In the First and Ninth Circuits, however, transit authorities have far more leeway to restrict speech. There, “a transit agency’s decision to allow the display of controversial advertising does not in and of itself establish a designated public forum.” AFDI v. Massachusetts Bay Transp. Auth., 781 F.?3d 571, 580 (CA1 2015); see SeaMAC, 781 F.?3d, at 498-499 (similar); see also 796 F.?3d, at 1168 (decision below, relying on SeaMAC). As the Ninth Circuit acknowledged, this approach conflicts with the approaches of “other courts [that] have held that similar transit advertising programs constitute designated public forums.” SeaMAC, supra, at 498-499. Materially similar public transit advertising programs should not face such different First Amendment constraints based on geographical happenstance.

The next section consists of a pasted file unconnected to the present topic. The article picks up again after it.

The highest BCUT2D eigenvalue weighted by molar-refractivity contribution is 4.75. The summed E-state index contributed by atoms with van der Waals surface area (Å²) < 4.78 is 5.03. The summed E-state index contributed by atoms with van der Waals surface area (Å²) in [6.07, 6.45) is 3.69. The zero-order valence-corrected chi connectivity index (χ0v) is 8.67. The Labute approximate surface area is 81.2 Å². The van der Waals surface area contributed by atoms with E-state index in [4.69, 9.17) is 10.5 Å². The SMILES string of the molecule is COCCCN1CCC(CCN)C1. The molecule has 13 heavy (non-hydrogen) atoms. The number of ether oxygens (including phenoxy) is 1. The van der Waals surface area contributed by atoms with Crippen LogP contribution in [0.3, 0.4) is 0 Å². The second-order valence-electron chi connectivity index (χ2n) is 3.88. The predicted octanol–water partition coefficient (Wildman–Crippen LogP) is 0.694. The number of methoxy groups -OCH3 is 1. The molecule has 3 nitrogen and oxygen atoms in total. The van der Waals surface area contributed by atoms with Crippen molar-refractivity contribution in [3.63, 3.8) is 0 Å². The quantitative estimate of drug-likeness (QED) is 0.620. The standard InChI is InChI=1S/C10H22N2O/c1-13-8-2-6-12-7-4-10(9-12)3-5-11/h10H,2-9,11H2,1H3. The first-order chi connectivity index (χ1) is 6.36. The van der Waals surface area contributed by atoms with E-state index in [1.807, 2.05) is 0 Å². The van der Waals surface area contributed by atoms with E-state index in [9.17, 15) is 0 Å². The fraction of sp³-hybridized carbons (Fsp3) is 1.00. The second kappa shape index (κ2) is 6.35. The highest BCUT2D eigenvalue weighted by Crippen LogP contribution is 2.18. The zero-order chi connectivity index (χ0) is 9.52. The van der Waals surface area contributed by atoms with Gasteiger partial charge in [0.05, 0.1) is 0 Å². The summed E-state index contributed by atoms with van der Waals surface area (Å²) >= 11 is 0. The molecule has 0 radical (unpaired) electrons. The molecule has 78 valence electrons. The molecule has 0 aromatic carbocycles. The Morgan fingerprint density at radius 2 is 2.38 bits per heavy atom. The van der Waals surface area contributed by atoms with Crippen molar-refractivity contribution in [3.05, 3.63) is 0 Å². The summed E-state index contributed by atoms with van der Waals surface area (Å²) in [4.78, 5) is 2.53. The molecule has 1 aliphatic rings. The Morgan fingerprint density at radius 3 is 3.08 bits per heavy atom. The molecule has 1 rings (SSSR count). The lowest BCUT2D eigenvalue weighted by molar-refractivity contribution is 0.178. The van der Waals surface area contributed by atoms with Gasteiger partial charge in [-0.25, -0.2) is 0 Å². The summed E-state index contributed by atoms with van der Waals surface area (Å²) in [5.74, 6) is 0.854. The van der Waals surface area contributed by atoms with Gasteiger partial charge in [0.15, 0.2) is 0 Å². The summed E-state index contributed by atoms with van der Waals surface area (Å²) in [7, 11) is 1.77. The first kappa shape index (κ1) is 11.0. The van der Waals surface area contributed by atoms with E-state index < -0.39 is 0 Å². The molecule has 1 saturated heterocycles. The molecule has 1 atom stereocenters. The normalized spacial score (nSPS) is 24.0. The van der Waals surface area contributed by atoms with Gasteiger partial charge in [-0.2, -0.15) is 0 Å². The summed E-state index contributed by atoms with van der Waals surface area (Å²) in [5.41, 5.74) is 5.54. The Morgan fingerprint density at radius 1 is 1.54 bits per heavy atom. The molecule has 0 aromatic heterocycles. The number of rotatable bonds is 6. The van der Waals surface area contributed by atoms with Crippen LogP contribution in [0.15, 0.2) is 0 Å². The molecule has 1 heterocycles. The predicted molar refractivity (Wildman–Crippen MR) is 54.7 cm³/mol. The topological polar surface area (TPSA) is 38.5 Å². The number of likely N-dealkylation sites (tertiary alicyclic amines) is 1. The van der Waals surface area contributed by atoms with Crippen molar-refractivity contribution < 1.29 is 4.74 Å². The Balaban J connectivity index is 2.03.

This case would allow us to resolve that division. King County’s advertising restrictions cannot pass muster if the transit advertising space is a designated public forum. King County bans ads that it deems “false or misleading,” but this Court considers broad, content-based restrictions on false statements in political messages to be generally impermissible. See United States v. Alvarez, 567 U.?S. ___, ___-___ (2012) (plurality opinion) (slip op., at 5-6); see id., at ___-___ (BREYER, J., concurring in judgment) (slip op., at 8-10). King County’s prohibitions on “demeaning and disparaging” ads, or ads that could disrupt the transit system by alienating riders, are also problematic content-based restrictions. King County may wish to protect captive riders’ sensibilities, but “?’we are often “captives” outside the sanctuary of the home and subject to objectionable speech.’?” Cohen v. California, 403 U.?S. 15, 21 (1971). The government cannot automatically “shut off discourse solely to protect others from hearing it.” Ibid.